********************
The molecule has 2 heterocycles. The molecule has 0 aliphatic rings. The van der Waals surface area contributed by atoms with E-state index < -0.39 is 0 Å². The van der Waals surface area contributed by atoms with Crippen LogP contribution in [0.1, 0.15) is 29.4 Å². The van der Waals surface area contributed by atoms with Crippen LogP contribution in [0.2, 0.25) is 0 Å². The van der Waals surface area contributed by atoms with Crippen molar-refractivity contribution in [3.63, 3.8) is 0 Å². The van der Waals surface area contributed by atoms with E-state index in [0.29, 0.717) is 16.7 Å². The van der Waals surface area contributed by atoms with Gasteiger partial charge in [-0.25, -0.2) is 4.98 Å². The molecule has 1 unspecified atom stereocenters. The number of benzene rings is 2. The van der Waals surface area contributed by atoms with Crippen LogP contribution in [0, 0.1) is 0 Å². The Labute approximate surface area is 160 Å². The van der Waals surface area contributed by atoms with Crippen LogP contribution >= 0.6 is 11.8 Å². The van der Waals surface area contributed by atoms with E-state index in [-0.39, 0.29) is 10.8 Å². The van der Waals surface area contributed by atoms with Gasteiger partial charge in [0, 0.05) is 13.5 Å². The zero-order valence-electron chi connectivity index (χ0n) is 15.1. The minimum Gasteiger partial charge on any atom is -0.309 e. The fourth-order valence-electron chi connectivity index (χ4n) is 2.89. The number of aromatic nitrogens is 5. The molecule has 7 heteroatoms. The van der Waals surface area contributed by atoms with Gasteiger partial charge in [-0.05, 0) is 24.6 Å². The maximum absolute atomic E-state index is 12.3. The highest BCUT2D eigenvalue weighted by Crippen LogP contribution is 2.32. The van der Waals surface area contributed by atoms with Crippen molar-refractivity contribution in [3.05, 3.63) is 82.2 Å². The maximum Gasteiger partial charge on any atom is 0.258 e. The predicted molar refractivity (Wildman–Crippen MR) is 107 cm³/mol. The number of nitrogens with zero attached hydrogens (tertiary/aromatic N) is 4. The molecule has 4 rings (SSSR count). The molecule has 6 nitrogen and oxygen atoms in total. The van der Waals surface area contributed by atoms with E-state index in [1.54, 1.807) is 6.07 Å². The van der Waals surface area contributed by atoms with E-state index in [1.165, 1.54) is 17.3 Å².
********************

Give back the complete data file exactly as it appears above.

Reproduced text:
The molecule has 2 heterocycles. The molecule has 0 aliphatic rings. The van der Waals surface area contributed by atoms with E-state index < -0.39 is 0 Å². The van der Waals surface area contributed by atoms with Crippen LogP contribution in [0.1, 0.15) is 29.4 Å². The van der Waals surface area contributed by atoms with Crippen LogP contribution in [0.2, 0.25) is 0 Å². The van der Waals surface area contributed by atoms with Crippen molar-refractivity contribution in [3.63, 3.8) is 0 Å². The van der Waals surface area contributed by atoms with E-state index in [0.29, 0.717) is 16.7 Å². The van der Waals surface area contributed by atoms with Gasteiger partial charge in [-0.25, -0.2) is 4.98 Å². The molecule has 1 unspecified atom stereocenters. The number of benzene rings is 2. The van der Waals surface area contributed by atoms with Crippen LogP contribution in [0, 0.1) is 0 Å². The Labute approximate surface area is 160 Å². The van der Waals surface area contributed by atoms with Crippen LogP contribution >= 0.6 is 11.8 Å². The van der Waals surface area contributed by atoms with E-state index in [-0.39, 0.29) is 10.8 Å². The van der Waals surface area contributed by atoms with Gasteiger partial charge in [0, 0.05) is 13.5 Å². The zero-order valence-electron chi connectivity index (χ0n) is 15.1. The minimum Gasteiger partial charge on any atom is -0.309 e. The fourth-order valence-electron chi connectivity index (χ4n) is 2.89. The number of aromatic nitrogens is 5. The molecule has 7 heteroatoms. The van der Waals surface area contributed by atoms with Gasteiger partial charge in [-0.05, 0) is 24.6 Å². The maximum absolute atomic E-state index is 12.3. The highest BCUT2D eigenvalue weighted by Crippen LogP contribution is 2.32. The van der Waals surface area contributed by atoms with Crippen molar-refractivity contribution in [3.05, 3.63) is 82.2 Å². The maximum Gasteiger partial charge on any atom is 0.258 e. The predicted molar refractivity (Wildman–Crippen MR) is 107 cm³/mol. The number of nitrogens with zero attached hydrogens (tertiary/aromatic N) is 4. The molecule has 4 rings (SSSR count). The molecule has 6 nitrogen and oxygen atoms in total. The van der Waals surface area contributed by atoms with E-state index in [1.54, 1.807) is 6.07 Å². The van der Waals surface area contributed by atoms with E-state index in [1.165, 1.54) is 17.3 Å².